Interestingly enough, the enacting of this kingdom was not always associated with a messianic figure--an interesting discussion in its own right. Hopefully we can discuss that in a future post.

So, having established that neither history nor theology support a futuristic reading of the phrase "Kingdom of Heaven/God," what can we say are the affects of this popular misreading? First, such a reading neuters the radical call Jesus was making on his countrymen and contemporaries. Jesus favorite topic of teaching was the "Kingdom of God," and if he was just speaking about a new world order that will take place in the distant future, there is little reason anyone in his time would have been very upset about it. Or, to use Wright's terminology from Jesus and the Victory of God, such a Jesus would not have been "crucifiable." If the Jesus we read in the gospels wasn't a Jesus who radically challenged the power structures of his own time, we're reading a different gospel. And, by extension (and this is where it really hits the average 'pewsitter') if Jesus didn't radically challenge the power structures and priorities of his own time by inaugurating the rule and reign of God through his teaching of the kingdom, he has little hope of doing so in our own time.

Second, such a reading creates the impression that God did something powerful in and through Jesus 2000 years ago, but He hasn't shown any particular interest in humanity since--and he won't again until the end of time. A Jesus whose kingdom preaching refers only to end of time realities is a Jesus who has colluded with deists--he is an absentee landlord that can only help his followers endure the present evil instead of seeking to transform it. He is a Jesus who, with regard to the two important questions about salvation--"From What?" and "To What?"--can only answer the former with any kind convincing authority. He is a Jesus who reduces the work of the Holy Spirit to an afterthought. Bluntly, he is not a Jesus that can, in any sense, claim the title of "Lord" over this present world.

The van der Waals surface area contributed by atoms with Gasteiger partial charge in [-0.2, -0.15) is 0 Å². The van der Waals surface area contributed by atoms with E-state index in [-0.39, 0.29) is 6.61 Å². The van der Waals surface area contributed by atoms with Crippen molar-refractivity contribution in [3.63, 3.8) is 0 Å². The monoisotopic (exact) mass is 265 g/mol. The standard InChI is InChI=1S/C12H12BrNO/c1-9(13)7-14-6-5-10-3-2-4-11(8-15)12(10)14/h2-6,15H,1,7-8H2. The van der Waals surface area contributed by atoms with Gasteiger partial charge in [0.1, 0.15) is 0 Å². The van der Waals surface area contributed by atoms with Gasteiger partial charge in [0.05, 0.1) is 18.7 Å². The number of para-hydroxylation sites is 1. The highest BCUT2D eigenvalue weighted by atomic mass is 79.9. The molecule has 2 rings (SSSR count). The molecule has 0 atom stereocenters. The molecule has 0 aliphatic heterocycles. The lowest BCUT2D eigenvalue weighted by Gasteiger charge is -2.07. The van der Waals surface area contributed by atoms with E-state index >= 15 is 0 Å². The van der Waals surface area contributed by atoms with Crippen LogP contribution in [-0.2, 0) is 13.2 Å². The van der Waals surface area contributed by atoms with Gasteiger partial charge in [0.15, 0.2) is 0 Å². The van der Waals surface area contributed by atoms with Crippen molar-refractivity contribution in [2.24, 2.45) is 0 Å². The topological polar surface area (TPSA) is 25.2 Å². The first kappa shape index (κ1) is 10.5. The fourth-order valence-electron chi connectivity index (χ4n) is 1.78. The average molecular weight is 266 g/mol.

Let me be clear--Jesus will finally and ultimately institute the rule and reign of God in the new heavens and new earth. But to pretend that the bulk of Jesus' teaching was about this subject stretches the bounds of historical and theological plausibility beyond the breaking point. Our world needs a group of people, empowered by the Spirit, to join the mission of God by living every day in the realities that were made possible by Jesus' kingdom inauguration; it needs Christians to be people of the resurrection. It is to that vocation that scholar and pewsitter alike are called.

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Wednesday, February 27, 2008

Surprised by Hope Part 2: Heaven Is A Place On Earth?

Everybody knows
Everybody knows
Everybody knows
You only live a day
But it's brilliant anyway ~ Elliott Smith
No one debates the inescapable nature of death. As certain as taxes, each day we draw one day closer to our ultimate demise. So what follows that demise?

Let's just say the aforementioned universal consensus ends at that point.